Similarly, after the opera’s season-opening run at Fort Worth Opera, Opera News wrote:

“Gripping. … The three-act work held the attention of a basically conservative audience and, at the end, left them dazed. The multifaceted score – part tonal, part dissonant – was never less than riveting.”

Alex Ross named it one of the New Yorker’s 10 notable performances of 2015, saying:

“Amid a spate of ineffectual American operas on inoffensive themes, David T. Little’s ‘Dog Days,’ which had its première in 2012 and which I saw in a presentation by the L.A. Opera, is stunning in its ferocity. … It is something like the ‘Walking Dead’ of modern opera.”

And after its New York premiere, the Guardian confirmed:

“Little presents ‘opera theater’ at its finest. … Dog Days hits on all cylinders.”

As for the performers, the New York Times observed:

“The vocal cast is uniformly fine, with particularly moving work from James Bobick as Howard, a father desperate to preserve his family, and Marnie Breckenridge as Lisa’s mother, whose emotional and physical reserves diminish along with the rations dropped from an unseen military helicopter.”

In particular, numerous commentators singled out Lauren Worsham’s unsettling account of “Mirror, Mirror,” an aria in which the adolescent Lisa – near starved, and delirious – likens her emaciated form to those of the models she longs to resemble; the Los Angeles Times admired the soprano’s “feverish delivery,” and Opera News her “ever-expanding coloratura richness.” Click here to see Worsham sing “Mirror, Mirror.”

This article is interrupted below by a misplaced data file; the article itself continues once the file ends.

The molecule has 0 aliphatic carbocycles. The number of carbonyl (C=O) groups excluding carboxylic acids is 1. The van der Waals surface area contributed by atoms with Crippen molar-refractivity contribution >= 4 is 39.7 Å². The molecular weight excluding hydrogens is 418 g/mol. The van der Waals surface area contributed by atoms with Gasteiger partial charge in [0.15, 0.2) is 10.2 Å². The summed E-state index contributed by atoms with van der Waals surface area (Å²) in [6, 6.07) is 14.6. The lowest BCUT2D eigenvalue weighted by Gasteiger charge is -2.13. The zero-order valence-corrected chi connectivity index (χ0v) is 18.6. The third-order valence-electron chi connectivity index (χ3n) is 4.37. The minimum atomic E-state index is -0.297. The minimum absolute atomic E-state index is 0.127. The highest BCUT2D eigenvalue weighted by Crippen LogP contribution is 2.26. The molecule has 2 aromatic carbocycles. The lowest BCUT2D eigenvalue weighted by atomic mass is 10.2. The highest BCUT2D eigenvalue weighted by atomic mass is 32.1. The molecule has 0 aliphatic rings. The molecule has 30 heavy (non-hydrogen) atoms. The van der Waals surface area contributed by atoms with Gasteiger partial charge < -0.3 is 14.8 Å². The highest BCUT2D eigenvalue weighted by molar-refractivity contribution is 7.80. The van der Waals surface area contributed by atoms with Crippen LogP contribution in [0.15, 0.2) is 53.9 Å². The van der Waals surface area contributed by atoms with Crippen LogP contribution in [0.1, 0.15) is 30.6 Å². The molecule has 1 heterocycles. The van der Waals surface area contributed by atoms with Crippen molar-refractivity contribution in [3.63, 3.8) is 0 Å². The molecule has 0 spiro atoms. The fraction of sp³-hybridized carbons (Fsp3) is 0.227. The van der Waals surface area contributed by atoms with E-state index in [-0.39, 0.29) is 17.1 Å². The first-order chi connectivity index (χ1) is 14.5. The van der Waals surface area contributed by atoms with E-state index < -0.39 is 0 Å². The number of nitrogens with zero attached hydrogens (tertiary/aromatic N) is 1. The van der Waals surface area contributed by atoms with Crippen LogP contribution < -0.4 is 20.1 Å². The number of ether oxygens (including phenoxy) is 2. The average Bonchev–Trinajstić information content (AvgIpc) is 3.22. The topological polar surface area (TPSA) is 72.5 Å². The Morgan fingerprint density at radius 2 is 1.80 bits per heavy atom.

Of the musicians of Newspeak, Little’s ensemble of the past 11 years, the New York Times observed:

“Mr. Little’s new-music band, Newspeak, augmented with guests and conducted by Alan Pierson in plain view upstage, played with a stylishness born of familiarity and commitment.”

Recorded live during the work’s five-performance run at Los Angeles Opera, Dog Days marks the seventh release on the VIA Records label, which launched last season to disseminate examples of VisionIntoArt’s work. As Q2 Music has said: “The least surprising thing about VIA Records is the sheer mega-wattage of talent brought on board by an organization whose central premise is interdisciplinary collaboration.Dog Days was recorded by Nick Tipp, edited and mixed by Andrew McKenna Lee and mastered by Joe Lambert.

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VIA Records: Dog Days
Digital release: September 9
Physical release: TBA

Composed by David T. Little
Libretto by Royce Vavrek
Based on the short story “Dog Days” by Judy Budnitz
Directed by Robert Woodruff
Music Direction by Alan Pierson

Lisa: Lauren Worsham, soprano
Father: James Bobick, baritone
Mother: Marnie Breckenridge, soprano
Elliot: Michael Marcotte, tenor
Pat: Peter Tantsits, tenor
Captain: Cherry Duke, mezzo-soprano
Prince: John Kelly, performance artist (silent role)

Ensemble: NEWSPEAK
James Johnston, piano and synthesizer
Taylor Levine, guitar
Eileen Mack, clarinets
Courtney Orlando, violin
Kris Saebo, bass
Nathan Schram, viola
Brian Snow, cello
Peter Wise, percussion
Molly Yeh, percussion

© 21C Media Group, August 2016